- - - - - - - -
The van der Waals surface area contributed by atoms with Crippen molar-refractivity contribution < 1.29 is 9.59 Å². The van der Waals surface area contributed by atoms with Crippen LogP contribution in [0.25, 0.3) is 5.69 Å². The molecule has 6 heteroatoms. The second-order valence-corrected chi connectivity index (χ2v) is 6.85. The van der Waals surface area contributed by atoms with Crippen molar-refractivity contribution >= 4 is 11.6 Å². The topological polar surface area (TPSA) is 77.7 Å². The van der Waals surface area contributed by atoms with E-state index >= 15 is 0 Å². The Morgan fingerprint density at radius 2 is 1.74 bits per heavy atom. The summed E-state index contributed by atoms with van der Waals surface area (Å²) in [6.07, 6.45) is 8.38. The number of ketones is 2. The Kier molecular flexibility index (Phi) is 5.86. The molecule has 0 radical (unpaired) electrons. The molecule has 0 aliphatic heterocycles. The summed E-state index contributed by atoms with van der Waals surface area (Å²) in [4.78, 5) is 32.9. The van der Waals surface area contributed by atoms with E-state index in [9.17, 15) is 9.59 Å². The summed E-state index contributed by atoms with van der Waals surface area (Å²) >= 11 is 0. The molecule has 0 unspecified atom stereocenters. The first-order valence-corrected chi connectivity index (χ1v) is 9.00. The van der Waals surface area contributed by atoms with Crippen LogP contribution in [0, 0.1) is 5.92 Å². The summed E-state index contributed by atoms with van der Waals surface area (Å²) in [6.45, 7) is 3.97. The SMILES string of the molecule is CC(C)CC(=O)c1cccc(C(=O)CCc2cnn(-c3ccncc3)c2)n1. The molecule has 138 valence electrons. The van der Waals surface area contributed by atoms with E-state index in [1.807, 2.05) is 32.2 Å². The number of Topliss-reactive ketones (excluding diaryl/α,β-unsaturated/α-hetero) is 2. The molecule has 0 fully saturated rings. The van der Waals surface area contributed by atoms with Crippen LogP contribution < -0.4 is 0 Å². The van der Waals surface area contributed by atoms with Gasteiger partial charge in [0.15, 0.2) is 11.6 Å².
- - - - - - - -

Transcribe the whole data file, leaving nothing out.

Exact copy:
The van der Waals surface area contributed by atoms with Crippen molar-refractivity contribution < 1.29 is 9.59 Å². The van der Waals surface area contributed by atoms with Crippen LogP contribution in [0.25, 0.3) is 5.69 Å². The molecule has 6 heteroatoms. The second-order valence-corrected chi connectivity index (χ2v) is 6.85. The van der Waals surface area contributed by atoms with Crippen molar-refractivity contribution >= 4 is 11.6 Å². The topological polar surface area (TPSA) is 77.7 Å². The van der Waals surface area contributed by atoms with E-state index >= 15 is 0 Å². The Morgan fingerprint density at radius 2 is 1.74 bits per heavy atom. The summed E-state index contributed by atoms with van der Waals surface area (Å²) in [6.07, 6.45) is 8.38. The number of ketones is 2. The Kier molecular flexibility index (Phi) is 5.86. The molecule has 0 radical (unpaired) electrons. The molecule has 0 aliphatic heterocycles. The summed E-state index contributed by atoms with van der Waals surface area (Å²) in [4.78, 5) is 32.9. The van der Waals surface area contributed by atoms with E-state index in [9.17, 15) is 9.59 Å². The summed E-state index contributed by atoms with van der Waals surface area (Å²) >= 11 is 0. The molecule has 0 unspecified atom stereocenters. The first-order valence-corrected chi connectivity index (χ1v) is 9.00. The van der Waals surface area contributed by atoms with Crippen LogP contribution in [0, 0.1) is 5.92 Å². The summed E-state index contributed by atoms with van der Waals surface area (Å²) in [6.45, 7) is 3.97. The SMILES string of the molecule is CC(C)CC(=O)c1cccc(C(=O)CCc2cnn(-c3ccncc3)c2)n1. The molecule has 138 valence electrons. The van der Waals surface area contributed by atoms with E-state index in [1.807, 2.05) is 32.2 Å². The number of Topliss-reactive ketones (excluding diaryl/α,β-unsaturated/α-hetero) is 2. The molecule has 0 fully saturated rings. The van der Waals surface area contributed by atoms with Crippen LogP contribution < -0.4 is 0 Å². The van der Waals surface area contributed by atoms with Gasteiger partial charge in [0.15, 0.2) is 11.6 Å².